By Jim Trotter
July 02, 2010

Retired quarterback Brian Sipe was speaking at a luncheon for the San Diego Hall of Champions sports museum a couple of years ago when someone asked about playing at San Diego State for Don Coryell, the intense and wildly imaginative coach who loved to throw the football. Sipe smiled and paused. It was as if he were asking himself: How best to describe the offensive genius that was Coryell?

After a brief moment, Sipe recounted how when the Cleveland Browns drafted him into the NFL in 1972, it felt like he had been placed in a remedial class for passing offenses. "I felt like I had taken a step back," he said. "The things we were doing at San Diego State were far more advanced."

The NFL learned as much a year later, when Coryell joined the St. Louis Cardinals. In a league that relied heavily on the run, Coryell challenged conventional philosophies by winging it. His approach was so bold, his game plans so innovative, that in five seasons with the Cardinals and nine with the Chargers, he not only changed how the game was played -- but molded it into what we see today.

His contributions deserve to be remembered, because Thursday, Coryell died in La Mesa, Calif., after a lengthy illness. He was 85.

"Don was a giant among men in this profession," said Bears offensive coordinator Mike Martz, who used to watch Coryell's San Diego State teams while attending nearby Mesa Community College in the early 1970s. "He was one of a handful of guys who changed this game forever. His whole approach -- from how he coached to play-calling to how he treated his players -- was different from everybody else. I promise you there isn't an offense in the league that doesn't have something in its passing game from Don."

As much as it's a cliché, the history of the NFL cannot be written without an extensive chapter on Coryell. He is credited with creating the I-formation (while an assistant under John McKay at USC), founding the three-digit passing system, creating the H-back position, and using situational substitutions. "He was way ahead of his time," former Colts Tony Dungy said. "The things that they did offensively and the way that they moved the ball, the way that he figured out talent and utilized the best of everybody's abilities -- he was phenomenal. Most of these principles that people are running now trace back to what he did."

Coryell was the brains behind "Air Coryell," the high-flying, high-scoring offense that helped put QB Dan Fouts, tight end Kellen Winslow and wide receiver Charlie Joiner in the Pro Football Hall of Fame. The offense was as entertaining as it was explosive, with Fouts becoming the first player to throw for more than 4,000 yards in three successive seasons. He led the league in passing three times, including 1981 when he set a then-record with 4,802 yards. Sundays were almost anticlimactic for the bearded quarterback because the real adrenaline rush came early in the week, when he received the game plan and saw how Coryell planned to attack the defense.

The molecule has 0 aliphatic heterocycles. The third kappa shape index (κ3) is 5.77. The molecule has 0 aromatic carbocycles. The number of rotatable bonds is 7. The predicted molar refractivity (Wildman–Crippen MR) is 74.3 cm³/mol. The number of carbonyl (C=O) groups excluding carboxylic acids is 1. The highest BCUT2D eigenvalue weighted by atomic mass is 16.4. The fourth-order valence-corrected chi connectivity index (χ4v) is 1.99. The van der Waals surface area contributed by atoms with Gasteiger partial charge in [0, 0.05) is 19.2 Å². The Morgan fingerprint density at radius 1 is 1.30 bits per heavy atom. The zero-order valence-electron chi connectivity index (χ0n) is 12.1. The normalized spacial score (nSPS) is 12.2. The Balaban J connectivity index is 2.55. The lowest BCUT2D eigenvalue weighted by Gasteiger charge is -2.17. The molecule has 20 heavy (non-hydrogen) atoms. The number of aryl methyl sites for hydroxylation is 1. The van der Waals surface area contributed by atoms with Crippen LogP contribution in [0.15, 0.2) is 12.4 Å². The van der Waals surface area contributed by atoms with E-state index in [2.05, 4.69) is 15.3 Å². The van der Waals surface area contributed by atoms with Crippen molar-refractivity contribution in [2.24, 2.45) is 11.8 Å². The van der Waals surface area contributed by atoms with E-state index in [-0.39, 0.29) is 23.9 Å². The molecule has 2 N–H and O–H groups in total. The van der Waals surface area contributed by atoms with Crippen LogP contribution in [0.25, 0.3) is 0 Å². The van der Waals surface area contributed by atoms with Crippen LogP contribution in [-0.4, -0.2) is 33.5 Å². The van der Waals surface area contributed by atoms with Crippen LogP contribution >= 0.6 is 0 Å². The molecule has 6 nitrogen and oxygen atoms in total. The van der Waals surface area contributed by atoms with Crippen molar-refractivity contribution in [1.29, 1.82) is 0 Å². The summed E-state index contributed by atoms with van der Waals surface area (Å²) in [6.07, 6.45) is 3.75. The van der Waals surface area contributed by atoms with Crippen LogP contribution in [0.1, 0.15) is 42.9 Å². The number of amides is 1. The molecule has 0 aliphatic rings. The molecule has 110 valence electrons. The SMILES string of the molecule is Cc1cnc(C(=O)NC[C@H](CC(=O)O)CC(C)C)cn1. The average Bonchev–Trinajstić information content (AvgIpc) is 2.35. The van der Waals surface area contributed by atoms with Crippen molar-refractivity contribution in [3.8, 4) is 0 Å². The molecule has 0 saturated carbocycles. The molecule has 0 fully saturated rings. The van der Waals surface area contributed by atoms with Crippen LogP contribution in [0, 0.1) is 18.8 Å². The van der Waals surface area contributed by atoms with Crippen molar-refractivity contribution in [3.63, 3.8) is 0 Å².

"He was just so different from every other football coach," Fouts said. "He was not the stereotype, and the teams that he put together and coached -- whether at San Diego State or with the St. Louis Cardinals or the Chargers -- were not the stereotype. We were unique, and he was unique. For that uniqueness, we all owe a great debt of gratitude to him."

Coryell has yet to receive the ultimate tip of the hat -- a spot in the Pro Football Hall of Fame -- presumably because his teams failed to reach a Super Bowl. The Chargers earned four trips to the playoffs in his nine seasons and lost twice in the AFC Championship Game. Yet ...

Coryell's fingerprints are all over the Lombardi Trophy. Retired Redskins coach Joe Gibbs, a Coryell assistant at San Diego State, won three Super Bowls in four appearances while running Coryell's offense. Dallas won three Super Bowls in four years running his system; the St. Louis Rams won one Super Bowl and lost another doing the same.

The Super Bowl argument would carry more weight with me if either Tom Flores or George Seifert were in the Hall of Fame. They won two Super Bowls each with the Raiders and 49ers, respectively, yet have never been a finalist for induction. If Super Bowls are the be-all and end-all, why not?

Also, Coryell didn't inherit powerhouses when he arrived in the NFL. The Cardinals had gone 25 consecutive years without a playoff appearance, yet Coryell led them to back-to-back trips in his first full seasons. (The franchise made only one playoff appearance in the 20 years after Coryell departed.) In San Diego, the Chargers had gone 13 straight seasons without a playoff appearance before Coryell's first full year. However, they earned postseason berths in each of his first four full seasons, including two trips to the AFC Championship Game.

"Super Bowls count so much now; that's all anyone talks about," says Dungy, who won Super Bowl XLI with the Colts. "But if you talk about impact on the game, training other coaches -- John Madden, Bill Walsh, Joe Gibbs to name a few -- and influencing how things are done, Don Coryell is probably right up there with Paul Brown. He was a genius."

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